Best automatic cars 2020

Slick-shifting and economical, and even great fun to drive - we list the 10 best automatic cars on sale today

Not so long ago, choosing to drive a car with an automatic gearbox rather than a manual meant you were destined to feel the wrath of a whole host of other drivers. Petrolheads more than anyone, saw the auto ‘box as work of the devil, reserved only for lazy drivers of executive saloons, Americans, and the little old lady down the road who still has her ancient Austin Metro. How times have changed then, as some of the most highly praised cars of the past ten years have been automatics.

Part of the reason for this is that the contemporary automatic gearbox has become a marvel of engineering, harvesting advanced technology to further the modern drivers’ quest for speed and control.  If you move down from the highest level of performance cars, there is a mass of normal models which feature various types of auto transmission. Despite the majority of this group being quite good, there are still some truly awful automatics out there, which is one of the reasons we have made this list – to save you from buying one.  The most confusing part, is that good automatic cars can come in many different shapes and sizes, so there is no way of knowing which is the best without trying them all.

Rapid-fire gear changes that ram you in the back each time you drop down a cog are awesome on the track, but less so in the supermarket car park, so selecting the best auto also depends on what the pattern of use for the car will be.  One aspect of motoring that the latest crop of automatics can surprisingly beat their manual brethren in, is fuel economy. The smartest of the automatics can change more smoothly and at a better point in the rev range than humans, meaning there are fuel savings to be had.

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Fans of automatic gearboxes will tout their relaxing nature, too - giving your left leg a rest and allowing the car to shift gears by itself takes the sting out of driving through congested cities, and allows you to concentrate on tricky junctions and other traffic. Drivers who aren't too confident may also find an automatic gearbox welcome, as they're impossible to stall and ensure smooth getaways, even on steep hills.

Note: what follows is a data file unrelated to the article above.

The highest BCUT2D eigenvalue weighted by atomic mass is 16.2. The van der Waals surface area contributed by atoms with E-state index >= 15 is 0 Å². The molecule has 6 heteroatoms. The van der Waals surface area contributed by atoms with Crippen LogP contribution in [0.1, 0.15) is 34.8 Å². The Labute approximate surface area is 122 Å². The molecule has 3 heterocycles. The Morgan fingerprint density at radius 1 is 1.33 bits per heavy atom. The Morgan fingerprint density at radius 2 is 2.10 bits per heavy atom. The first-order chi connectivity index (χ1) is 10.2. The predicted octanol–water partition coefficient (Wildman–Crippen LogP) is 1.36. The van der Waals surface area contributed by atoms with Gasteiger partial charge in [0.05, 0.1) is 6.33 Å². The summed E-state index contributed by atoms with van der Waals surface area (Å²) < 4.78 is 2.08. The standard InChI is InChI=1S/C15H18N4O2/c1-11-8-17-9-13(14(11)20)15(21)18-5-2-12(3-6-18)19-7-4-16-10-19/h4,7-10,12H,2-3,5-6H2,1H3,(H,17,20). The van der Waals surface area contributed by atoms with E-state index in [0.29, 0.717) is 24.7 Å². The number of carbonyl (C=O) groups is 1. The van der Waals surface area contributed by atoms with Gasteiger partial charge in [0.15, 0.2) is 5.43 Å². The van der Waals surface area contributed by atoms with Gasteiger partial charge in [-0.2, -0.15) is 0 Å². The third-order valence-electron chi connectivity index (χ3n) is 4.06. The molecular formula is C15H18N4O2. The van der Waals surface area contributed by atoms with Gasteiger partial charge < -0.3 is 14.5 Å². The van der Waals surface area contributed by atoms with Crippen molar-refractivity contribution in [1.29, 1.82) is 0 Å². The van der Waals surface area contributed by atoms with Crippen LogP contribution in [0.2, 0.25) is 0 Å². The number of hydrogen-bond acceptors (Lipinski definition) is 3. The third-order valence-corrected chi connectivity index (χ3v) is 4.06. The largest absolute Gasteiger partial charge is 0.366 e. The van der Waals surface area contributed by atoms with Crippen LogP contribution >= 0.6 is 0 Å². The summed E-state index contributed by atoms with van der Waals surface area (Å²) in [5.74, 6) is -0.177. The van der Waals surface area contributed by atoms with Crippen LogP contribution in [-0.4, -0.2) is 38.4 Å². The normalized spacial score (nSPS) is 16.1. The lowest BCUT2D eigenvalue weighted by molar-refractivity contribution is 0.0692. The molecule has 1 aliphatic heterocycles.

We've picked 10 of the best automatic cars for this feature, but we've not ranked them in any particular order as they span such a wide range of model types - we've got everything from automatic city cars to SUVs and supercars. But before we get into the list, here's a quick guide to the different types of auto gearbox on offer today.

New Lexus GS F 2016 - paddle shifter

Types of automatic gearbox

'Traditional' automatic or torque converter automatic

The oldest and best-known type of automatic transmission is sometimes called a 'traditional automatic', but it's more accurately named a torque converter automatic. It uses a fluid coupling between the engine and gearbox which transmits power under load. These have been in use since the middle of last century and since then have been endlessly refined and improved.

Torque converter autos offer very smooth but not necessarily lightning quick gearchanges, earning them the affectionate name of 'slushbox' in some cases. That reputation is changing though, largely thanks to brilliant torque converters like the ZF 8-speed auto, which is fitted in dozens of performance cars from BMWs to Jaguars.

Dual-clutch gearbox

This type of gearbox is given many names by different manufacturers - Volkswagen calls it a DSG, Porsche a PDK, Smart goes for the catchy 'twinamic' but all follow a similar set-up. A dual-clutch system operates with two clutches, as the name would suggest. One clutch handles odd-numbered gears and the other handles even numbers, and the two work in tandem to give amazingly fast gearchanges.

On the move, twin-clutch automatics are smooth, quick-shifting and can even better thair manual rivals for fuel economy and emissions. However, for pure city driving they can be jerky, and should they go wrong they're very expensive and difficult to repair.

CVT automatic (Continuously Variable Transmission)

A different choice altogether is a CVT or Continuously Variable Transmission. Pioneered by DAF in the 1950s, these use belts rather than gears to provide a single variable gear, making smooth and seamless gearchanging. Economical and cheap to repair, these types of gearbox are best avoided by keen drivers as they can give a somewhat disconnected feel to the car - as well as being noisy under load.

Automated manual transmission

Rounding things off is the automated manual transmission. These transmissions use a regular clutch and gear set-up but robotise the action. They feature mostly in cheap city cars - for example, Smart used exclusively automated manual transmissions across the Fortwo range until the most recent model. They have the advantage of being cheap, lightweight and simple - but are often jerky around town and under hard acceleration. They're often best avoided, and you won't find any in our top 10 list.

So with all that in mind, click the links below or at the top left of this page check out our list of the best automatic cars on sale today...

Best automatic cars

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